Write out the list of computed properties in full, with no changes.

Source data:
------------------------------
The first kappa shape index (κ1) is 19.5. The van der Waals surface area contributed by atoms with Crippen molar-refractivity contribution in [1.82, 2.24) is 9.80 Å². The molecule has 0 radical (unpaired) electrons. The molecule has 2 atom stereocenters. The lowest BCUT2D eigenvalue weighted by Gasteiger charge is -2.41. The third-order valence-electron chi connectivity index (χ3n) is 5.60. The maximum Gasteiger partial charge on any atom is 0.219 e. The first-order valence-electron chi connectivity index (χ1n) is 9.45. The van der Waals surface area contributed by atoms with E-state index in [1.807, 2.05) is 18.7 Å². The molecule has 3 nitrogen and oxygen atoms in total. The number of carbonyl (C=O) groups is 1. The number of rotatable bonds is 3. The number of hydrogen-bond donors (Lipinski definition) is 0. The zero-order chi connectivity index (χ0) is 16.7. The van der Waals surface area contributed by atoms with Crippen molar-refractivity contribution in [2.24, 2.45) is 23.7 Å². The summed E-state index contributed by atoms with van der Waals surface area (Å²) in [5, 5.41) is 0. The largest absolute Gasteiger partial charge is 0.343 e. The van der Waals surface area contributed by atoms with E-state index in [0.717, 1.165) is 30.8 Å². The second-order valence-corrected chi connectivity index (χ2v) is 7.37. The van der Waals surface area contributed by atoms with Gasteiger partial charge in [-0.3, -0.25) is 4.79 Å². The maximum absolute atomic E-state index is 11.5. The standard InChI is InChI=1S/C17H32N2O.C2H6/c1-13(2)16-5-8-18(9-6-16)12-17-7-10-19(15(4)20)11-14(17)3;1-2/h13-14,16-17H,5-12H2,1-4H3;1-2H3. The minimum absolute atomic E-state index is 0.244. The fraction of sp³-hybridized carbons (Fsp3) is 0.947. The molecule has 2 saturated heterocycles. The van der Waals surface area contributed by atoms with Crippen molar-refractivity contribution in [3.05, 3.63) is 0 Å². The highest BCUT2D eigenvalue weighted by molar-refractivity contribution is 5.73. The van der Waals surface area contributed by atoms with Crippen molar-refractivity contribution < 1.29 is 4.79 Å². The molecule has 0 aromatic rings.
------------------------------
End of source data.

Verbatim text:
The first kappa shape index (κ1) is 19.5. The van der Waals surface area contributed by atoms with Crippen molar-refractivity contribution in [1.82, 2.24) is 9.80 Å². The molecule has 0 radical (unpaired) electrons. The molecule has 2 atom stereocenters. The lowest BCUT2D eigenvalue weighted by Gasteiger charge is -2.41. The third-order valence-electron chi connectivity index (χ3n) is 5.60. The maximum Gasteiger partial charge on any atom is 0.219 e. The first-order valence-electron chi connectivity index (χ1n) is 9.45. The van der Waals surface area contributed by atoms with E-state index in [1.807, 2.05) is 18.7 Å². The molecule has 3 nitrogen and oxygen atoms in total. The number of carbonyl (C=O) groups is 1. The number of rotatable bonds is 3. The number of hydrogen-bond donors (Lipinski definition) is 0. The zero-order chi connectivity index (χ0) is 16.7. The van der Waals surface area contributed by atoms with Crippen molar-refractivity contribution in [2.24, 2.45) is 23.7 Å². The summed E-state index contributed by atoms with van der Waals surface area (Å²) in [5, 5.41) is 0. The largest absolute Gasteiger partial charge is 0.343 e. The van der Waals surface area contributed by atoms with E-state index in [0.717, 1.165) is 30.8 Å². The second-order valence-corrected chi connectivity index (χ2v) is 7.37. The van der Waals surface area contributed by atoms with Gasteiger partial charge in [-0.3, -0.25) is 4.79 Å². The maximum absolute atomic E-state index is 11.5. The standard InChI is InChI=1S/C17H32N2O.C2H6/c1-13(2)16-5-8-18(9-6-16)12-17-7-10-19(15(4)20)11-14(17)3;1-2/h13-14,16-17H,5-12H2,1-4H3;1-2H3. The minimum absolute atomic E-state index is 0.244. The fraction of sp³-hybridized carbons (Fsp3) is 0.947. The molecule has 2 saturated heterocycles. The van der Waals surface area contributed by atoms with Crippen molar-refractivity contribution in [3.05, 3.63) is 0 Å². The highest BCUT2D eigenvalue weighted by molar-refractivity contribution is 5.73. The van der Waals surface area contributed by atoms with Crippen molar-refractivity contribution < 1.29 is 4.79 Å². The molecule has 0 aromatic rings.